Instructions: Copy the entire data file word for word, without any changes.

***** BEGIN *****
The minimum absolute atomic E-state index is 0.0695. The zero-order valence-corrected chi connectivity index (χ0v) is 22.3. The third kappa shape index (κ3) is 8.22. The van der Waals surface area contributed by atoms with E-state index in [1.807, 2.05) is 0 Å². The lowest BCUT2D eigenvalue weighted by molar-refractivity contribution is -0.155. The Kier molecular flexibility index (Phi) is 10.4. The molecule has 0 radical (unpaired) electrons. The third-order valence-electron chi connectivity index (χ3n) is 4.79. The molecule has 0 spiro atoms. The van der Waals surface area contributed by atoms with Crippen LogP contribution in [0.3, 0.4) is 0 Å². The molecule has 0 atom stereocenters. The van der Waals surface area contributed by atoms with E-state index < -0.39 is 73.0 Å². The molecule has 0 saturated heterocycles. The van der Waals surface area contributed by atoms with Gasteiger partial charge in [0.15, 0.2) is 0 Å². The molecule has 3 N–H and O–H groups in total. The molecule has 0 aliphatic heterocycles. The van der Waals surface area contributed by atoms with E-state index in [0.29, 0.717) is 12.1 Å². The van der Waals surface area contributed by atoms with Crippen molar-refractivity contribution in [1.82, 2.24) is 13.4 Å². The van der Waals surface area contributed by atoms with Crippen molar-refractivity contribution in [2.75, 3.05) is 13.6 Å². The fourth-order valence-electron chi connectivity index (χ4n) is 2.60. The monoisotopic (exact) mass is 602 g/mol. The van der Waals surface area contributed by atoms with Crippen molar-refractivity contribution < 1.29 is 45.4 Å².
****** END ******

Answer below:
The minimum absolute atomic E-state index is 0.0695. The zero-order valence-corrected chi connectivity index (χ0v) is 22.3. The third kappa shape index (κ3) is 8.22. The van der Waals surface area contributed by atoms with E-state index in [1.807, 2.05) is 0 Å². The lowest BCUT2D eigenvalue weighted by molar-refractivity contribution is -0.155. The Kier molecular flexibility index (Phi) is 10.4. The molecule has 0 radical (unpaired) electrons. The third-order valence-electron chi connectivity index (χ3n) is 4.79. The molecule has 0 spiro atoms. The van der Waals surface area contributed by atoms with Crippen LogP contribution in [0.3, 0.4) is 0 Å². The molecule has 0 atom stereocenters. The van der Waals surface area contributed by atoms with E-state index < -0.39 is 73.0 Å². The molecule has 0 saturated heterocycles. The van der Waals surface area contributed by atoms with Gasteiger partial charge in [0.15, 0.2) is 0 Å². The molecule has 3 N–H and O–H groups in total. The molecule has 0 aliphatic heterocycles. The van der Waals surface area contributed by atoms with E-state index in [0.29, 0.717) is 12.1 Å². The van der Waals surface area contributed by atoms with Crippen molar-refractivity contribution in [1.82, 2.24) is 13.4 Å². The van der Waals surface area contributed by atoms with Crippen molar-refractivity contribution in [2.75, 3.05) is 13.6 Å². The fourth-order valence-electron chi connectivity index (χ4n) is 2.60. The monoisotopic (exact) mass is 602 g/mol. The van der Waals surface area contributed by atoms with Crippen molar-refractivity contribution < 1.29 is 45.4 Å².